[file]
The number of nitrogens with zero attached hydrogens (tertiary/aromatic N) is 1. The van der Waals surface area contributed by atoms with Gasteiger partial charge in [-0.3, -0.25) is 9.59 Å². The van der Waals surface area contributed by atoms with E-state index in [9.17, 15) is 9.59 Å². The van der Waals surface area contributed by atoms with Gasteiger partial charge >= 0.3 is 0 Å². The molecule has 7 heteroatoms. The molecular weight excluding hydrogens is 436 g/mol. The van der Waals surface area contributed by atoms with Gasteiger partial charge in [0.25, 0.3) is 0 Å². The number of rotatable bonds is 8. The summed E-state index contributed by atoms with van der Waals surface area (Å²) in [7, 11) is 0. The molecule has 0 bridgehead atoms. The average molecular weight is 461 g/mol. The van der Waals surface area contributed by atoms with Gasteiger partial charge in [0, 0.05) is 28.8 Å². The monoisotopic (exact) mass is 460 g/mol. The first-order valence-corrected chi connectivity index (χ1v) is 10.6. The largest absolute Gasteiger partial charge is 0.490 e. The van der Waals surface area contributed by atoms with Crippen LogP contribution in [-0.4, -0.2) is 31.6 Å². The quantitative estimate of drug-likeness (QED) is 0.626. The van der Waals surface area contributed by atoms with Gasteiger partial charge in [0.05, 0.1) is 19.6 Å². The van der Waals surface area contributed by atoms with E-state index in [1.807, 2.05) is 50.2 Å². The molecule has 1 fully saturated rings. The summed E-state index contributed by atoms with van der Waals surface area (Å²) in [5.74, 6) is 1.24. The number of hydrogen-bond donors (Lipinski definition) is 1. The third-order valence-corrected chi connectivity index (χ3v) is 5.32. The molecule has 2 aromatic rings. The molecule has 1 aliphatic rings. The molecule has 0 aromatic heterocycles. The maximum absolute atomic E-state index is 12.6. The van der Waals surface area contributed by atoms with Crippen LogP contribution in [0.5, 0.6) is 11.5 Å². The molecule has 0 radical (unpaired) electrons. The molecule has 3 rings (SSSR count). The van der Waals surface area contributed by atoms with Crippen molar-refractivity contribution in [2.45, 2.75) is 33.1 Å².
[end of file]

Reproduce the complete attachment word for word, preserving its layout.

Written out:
The number of nitrogens with zero attached hydrogens (tertiary/aromatic N) is 1. The van der Waals surface area contributed by atoms with Gasteiger partial charge in [-0.3, -0.25) is 9.59 Å². The van der Waals surface area contributed by atoms with E-state index in [9.17, 15) is 9.59 Å². The van der Waals surface area contributed by atoms with Gasteiger partial charge >= 0.3 is 0 Å². The molecule has 7 heteroatoms. The molecular weight excluding hydrogens is 436 g/mol. The van der Waals surface area contributed by atoms with Gasteiger partial charge in [0.25, 0.3) is 0 Å². The number of rotatable bonds is 8. The summed E-state index contributed by atoms with van der Waals surface area (Å²) in [7, 11) is 0. The molecule has 0 bridgehead atoms. The average molecular weight is 461 g/mol. The van der Waals surface area contributed by atoms with Gasteiger partial charge in [0, 0.05) is 28.8 Å². The monoisotopic (exact) mass is 460 g/mol. The first-order valence-corrected chi connectivity index (χ1v) is 10.6. The largest absolute Gasteiger partial charge is 0.490 e. The van der Waals surface area contributed by atoms with Crippen LogP contribution in [-0.4, -0.2) is 31.6 Å². The quantitative estimate of drug-likeness (QED) is 0.626. The van der Waals surface area contributed by atoms with Gasteiger partial charge in [0.05, 0.1) is 19.6 Å². The van der Waals surface area contributed by atoms with E-state index in [1.807, 2.05) is 50.2 Å². The molecule has 1 fully saturated rings. The summed E-state index contributed by atoms with van der Waals surface area (Å²) in [5.74, 6) is 1.24. The number of hydrogen-bond donors (Lipinski definition) is 1. The third-order valence-corrected chi connectivity index (χ3v) is 5.32. The molecule has 2 aromatic rings. The molecule has 1 aliphatic rings. The molecule has 0 aromatic heterocycles. The maximum absolute atomic E-state index is 12.6. The van der Waals surface area contributed by atoms with Crippen LogP contribution in [0.5, 0.6) is 11.5 Å². The molecule has 0 radical (unpaired) electrons. The molecule has 3 rings (SSSR count). The van der Waals surface area contributed by atoms with Crippen molar-refractivity contribution in [2.45, 2.75) is 33.1 Å².